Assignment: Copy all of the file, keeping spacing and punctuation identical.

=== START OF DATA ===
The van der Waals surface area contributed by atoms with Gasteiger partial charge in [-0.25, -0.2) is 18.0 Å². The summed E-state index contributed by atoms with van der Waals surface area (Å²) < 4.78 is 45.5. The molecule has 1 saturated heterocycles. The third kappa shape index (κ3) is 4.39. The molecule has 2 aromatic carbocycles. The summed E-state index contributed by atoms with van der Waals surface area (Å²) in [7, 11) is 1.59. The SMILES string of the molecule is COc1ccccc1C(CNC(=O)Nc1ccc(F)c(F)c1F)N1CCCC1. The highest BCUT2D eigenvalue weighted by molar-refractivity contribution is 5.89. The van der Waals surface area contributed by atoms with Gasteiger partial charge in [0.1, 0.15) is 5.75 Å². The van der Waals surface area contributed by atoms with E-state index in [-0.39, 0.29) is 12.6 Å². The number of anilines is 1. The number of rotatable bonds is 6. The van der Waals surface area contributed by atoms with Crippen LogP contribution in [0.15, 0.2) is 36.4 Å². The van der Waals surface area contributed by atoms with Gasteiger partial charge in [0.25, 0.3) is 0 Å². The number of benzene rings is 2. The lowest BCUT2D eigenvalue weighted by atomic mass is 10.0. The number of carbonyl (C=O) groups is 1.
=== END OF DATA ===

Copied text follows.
The van der Waals surface area contributed by atoms with Gasteiger partial charge in [-0.25, -0.2) is 18.0 Å². The summed E-state index contributed by atoms with van der Waals surface area (Å²) < 4.78 is 45.5. The molecule has 1 saturated heterocycles. The third kappa shape index (κ3) is 4.39. The molecule has 2 aromatic carbocycles. The summed E-state index contributed by atoms with van der Waals surface area (Å²) in [7, 11) is 1.59. The SMILES string of the molecule is COc1ccccc1C(CNC(=O)Nc1ccc(F)c(F)c1F)N1CCCC1. The highest BCUT2D eigenvalue weighted by molar-refractivity contribution is 5.89. The van der Waals surface area contributed by atoms with Gasteiger partial charge in [0.1, 0.15) is 5.75 Å². The van der Waals surface area contributed by atoms with E-state index in [-0.39, 0.29) is 12.6 Å². The number of anilines is 1. The number of rotatable bonds is 6. The van der Waals surface area contributed by atoms with Crippen LogP contribution in [0.15, 0.2) is 36.4 Å². The van der Waals surface area contributed by atoms with Gasteiger partial charge in [0.25, 0.3) is 0 Å². The number of benzene rings is 2. The lowest BCUT2D eigenvalue weighted by atomic mass is 10.0. The number of carbonyl (C=O) groups is 1.